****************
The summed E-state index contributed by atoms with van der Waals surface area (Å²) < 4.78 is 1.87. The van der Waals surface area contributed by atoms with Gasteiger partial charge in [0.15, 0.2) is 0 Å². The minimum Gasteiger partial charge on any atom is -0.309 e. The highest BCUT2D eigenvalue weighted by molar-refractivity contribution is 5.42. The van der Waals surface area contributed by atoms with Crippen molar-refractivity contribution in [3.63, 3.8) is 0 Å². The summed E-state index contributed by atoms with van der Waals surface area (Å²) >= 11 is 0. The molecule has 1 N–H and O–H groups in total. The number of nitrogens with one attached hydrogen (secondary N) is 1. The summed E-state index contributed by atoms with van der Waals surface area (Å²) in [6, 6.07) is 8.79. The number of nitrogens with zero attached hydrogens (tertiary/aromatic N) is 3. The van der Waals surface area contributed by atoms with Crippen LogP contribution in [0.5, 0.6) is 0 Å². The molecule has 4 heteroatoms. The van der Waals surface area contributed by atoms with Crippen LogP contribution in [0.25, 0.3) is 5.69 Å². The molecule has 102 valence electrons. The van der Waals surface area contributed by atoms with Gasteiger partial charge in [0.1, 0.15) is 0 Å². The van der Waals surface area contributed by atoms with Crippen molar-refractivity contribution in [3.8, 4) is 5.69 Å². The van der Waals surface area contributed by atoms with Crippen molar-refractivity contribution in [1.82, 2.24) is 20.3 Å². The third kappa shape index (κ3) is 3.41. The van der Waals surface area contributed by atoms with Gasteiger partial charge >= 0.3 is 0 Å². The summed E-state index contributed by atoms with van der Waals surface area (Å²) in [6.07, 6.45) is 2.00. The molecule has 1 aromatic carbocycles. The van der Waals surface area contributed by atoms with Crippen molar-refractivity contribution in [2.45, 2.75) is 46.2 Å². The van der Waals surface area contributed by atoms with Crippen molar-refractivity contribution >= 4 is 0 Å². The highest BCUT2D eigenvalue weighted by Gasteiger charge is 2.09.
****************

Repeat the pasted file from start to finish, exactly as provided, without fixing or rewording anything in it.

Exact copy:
The summed E-state index contributed by atoms with van der Waals surface area (Å²) < 4.78 is 1.87. The van der Waals surface area contributed by atoms with Gasteiger partial charge in [0.15, 0.2) is 0 Å². The minimum Gasteiger partial charge on any atom is -0.309 e. The highest BCUT2D eigenvalue weighted by molar-refractivity contribution is 5.42. The van der Waals surface area contributed by atoms with Crippen molar-refractivity contribution in [3.63, 3.8) is 0 Å². The summed E-state index contributed by atoms with van der Waals surface area (Å²) >= 11 is 0. The molecule has 1 N–H and O–H groups in total. The number of nitrogens with one attached hydrogen (secondary N) is 1. The summed E-state index contributed by atoms with van der Waals surface area (Å²) in [6, 6.07) is 8.79. The number of nitrogens with zero attached hydrogens (tertiary/aromatic N) is 3. The van der Waals surface area contributed by atoms with Crippen LogP contribution in [0.5, 0.6) is 0 Å². The molecule has 4 heteroatoms. The van der Waals surface area contributed by atoms with Crippen LogP contribution in [0.25, 0.3) is 5.69 Å². The molecule has 102 valence electrons. The van der Waals surface area contributed by atoms with Gasteiger partial charge in [0.1, 0.15) is 0 Å². The van der Waals surface area contributed by atoms with Crippen molar-refractivity contribution in [3.8, 4) is 5.69 Å². The van der Waals surface area contributed by atoms with Crippen molar-refractivity contribution in [1.82, 2.24) is 20.3 Å². The third kappa shape index (κ3) is 3.41. The van der Waals surface area contributed by atoms with Gasteiger partial charge >= 0.3 is 0 Å². The summed E-state index contributed by atoms with van der Waals surface area (Å²) in [6.07, 6.45) is 2.00. The molecule has 1 aromatic carbocycles. The van der Waals surface area contributed by atoms with Crippen molar-refractivity contribution in [2.45, 2.75) is 46.2 Å². The van der Waals surface area contributed by atoms with Crippen molar-refractivity contribution >= 4 is 0 Å². The highest BCUT2D eigenvalue weighted by Gasteiger charge is 2.09.